Much the same applies to Saturn. So by the mid 2020s, Jupiter and Saturn will bring much more favorable observing opportunities for northern hemisphere observers. Until then we will just have to remote connect into Chilescope.com!

Now I don't know how that can be explained very easily in flat Earth models where planets are orbiting a central Sun all above the flat Earth but it all seems to be pretty well explained by RE.

 
« Last Edit: May 27, 2020, 08:46:33 PM by IronHorse »

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Offline GreatATuin

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Re: Why doesn't Jupiter adhere to the RE Seasons?
« Reply #11 on: May 27, 2020, 10:21:09 PM »
Seems that Tom is confusing obliquity of the ecliptic (polar tilt) with orbital inclination (relative to Earth).
[...]
So whether other planets have seasons or not depends entirely on whether their polar axis is tilted w.r.t their orbital plane.  In the case of Jupiter that is only 3 degrees and has nothing to do with Earth in any way.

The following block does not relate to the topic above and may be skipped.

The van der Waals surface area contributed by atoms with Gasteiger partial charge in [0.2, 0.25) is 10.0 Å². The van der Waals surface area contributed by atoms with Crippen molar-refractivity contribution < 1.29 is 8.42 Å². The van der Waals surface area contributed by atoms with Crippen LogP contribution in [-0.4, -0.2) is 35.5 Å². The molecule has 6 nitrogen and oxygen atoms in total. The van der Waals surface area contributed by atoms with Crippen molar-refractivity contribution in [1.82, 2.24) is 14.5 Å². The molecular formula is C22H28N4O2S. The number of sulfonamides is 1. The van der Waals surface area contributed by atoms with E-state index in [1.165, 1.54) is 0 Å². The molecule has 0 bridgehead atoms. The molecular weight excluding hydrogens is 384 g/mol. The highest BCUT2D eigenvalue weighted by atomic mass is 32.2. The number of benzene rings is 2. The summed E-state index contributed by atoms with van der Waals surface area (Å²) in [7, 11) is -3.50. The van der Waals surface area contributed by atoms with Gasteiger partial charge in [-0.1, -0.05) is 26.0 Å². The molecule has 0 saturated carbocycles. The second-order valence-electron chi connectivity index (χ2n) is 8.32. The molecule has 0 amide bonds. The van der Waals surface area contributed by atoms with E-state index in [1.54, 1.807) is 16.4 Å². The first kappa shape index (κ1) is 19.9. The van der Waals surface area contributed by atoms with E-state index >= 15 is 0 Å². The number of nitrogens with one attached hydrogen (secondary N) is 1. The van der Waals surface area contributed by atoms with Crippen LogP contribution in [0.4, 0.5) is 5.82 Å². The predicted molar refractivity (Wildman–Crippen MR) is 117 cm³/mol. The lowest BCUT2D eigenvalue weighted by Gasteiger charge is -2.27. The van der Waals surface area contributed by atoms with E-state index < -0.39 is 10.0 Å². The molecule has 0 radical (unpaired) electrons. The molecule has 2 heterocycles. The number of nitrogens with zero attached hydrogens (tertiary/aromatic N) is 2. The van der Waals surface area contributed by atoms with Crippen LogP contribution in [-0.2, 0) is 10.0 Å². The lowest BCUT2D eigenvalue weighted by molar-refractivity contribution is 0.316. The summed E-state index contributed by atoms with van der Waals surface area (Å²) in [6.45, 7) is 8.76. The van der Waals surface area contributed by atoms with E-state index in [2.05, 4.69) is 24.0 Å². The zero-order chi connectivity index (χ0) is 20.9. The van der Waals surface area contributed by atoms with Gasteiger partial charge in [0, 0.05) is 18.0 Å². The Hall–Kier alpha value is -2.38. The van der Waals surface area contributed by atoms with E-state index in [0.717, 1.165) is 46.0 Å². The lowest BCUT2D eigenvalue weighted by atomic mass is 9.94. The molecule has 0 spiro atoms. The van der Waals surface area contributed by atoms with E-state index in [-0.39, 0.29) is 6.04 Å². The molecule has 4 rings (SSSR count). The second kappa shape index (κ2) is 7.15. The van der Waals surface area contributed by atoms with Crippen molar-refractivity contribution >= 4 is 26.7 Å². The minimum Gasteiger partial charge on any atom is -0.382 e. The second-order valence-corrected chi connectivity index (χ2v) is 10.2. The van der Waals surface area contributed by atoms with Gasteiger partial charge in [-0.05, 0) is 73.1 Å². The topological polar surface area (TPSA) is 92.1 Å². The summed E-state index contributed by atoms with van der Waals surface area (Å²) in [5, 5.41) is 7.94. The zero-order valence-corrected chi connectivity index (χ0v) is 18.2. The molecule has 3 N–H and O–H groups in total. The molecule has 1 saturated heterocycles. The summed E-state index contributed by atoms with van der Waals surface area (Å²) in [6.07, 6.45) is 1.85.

I understood that wrong at a first reading too, but Tom's point never was about seasons on Jupiter, it's about Jupiter appearing in our sky for a longer or shorter time, just like the Sun stays in the sky for longer in summer.

Jupiter's orbit is close to the ecliptic (the plane of Earth's orbit around the Sun), but that doesn't mean its position in the sky is always equivalent to the Sun's. Depending on where it is on its orbit, Jupiter's apparent path in the sky will be close to the Sun's at a certain time of the year, but not necessarily the current date. That means, to answer the OP's question, that it does not have to match the "solar" season. Jupiter moves much more slowly on the celestial sphere than the Sun.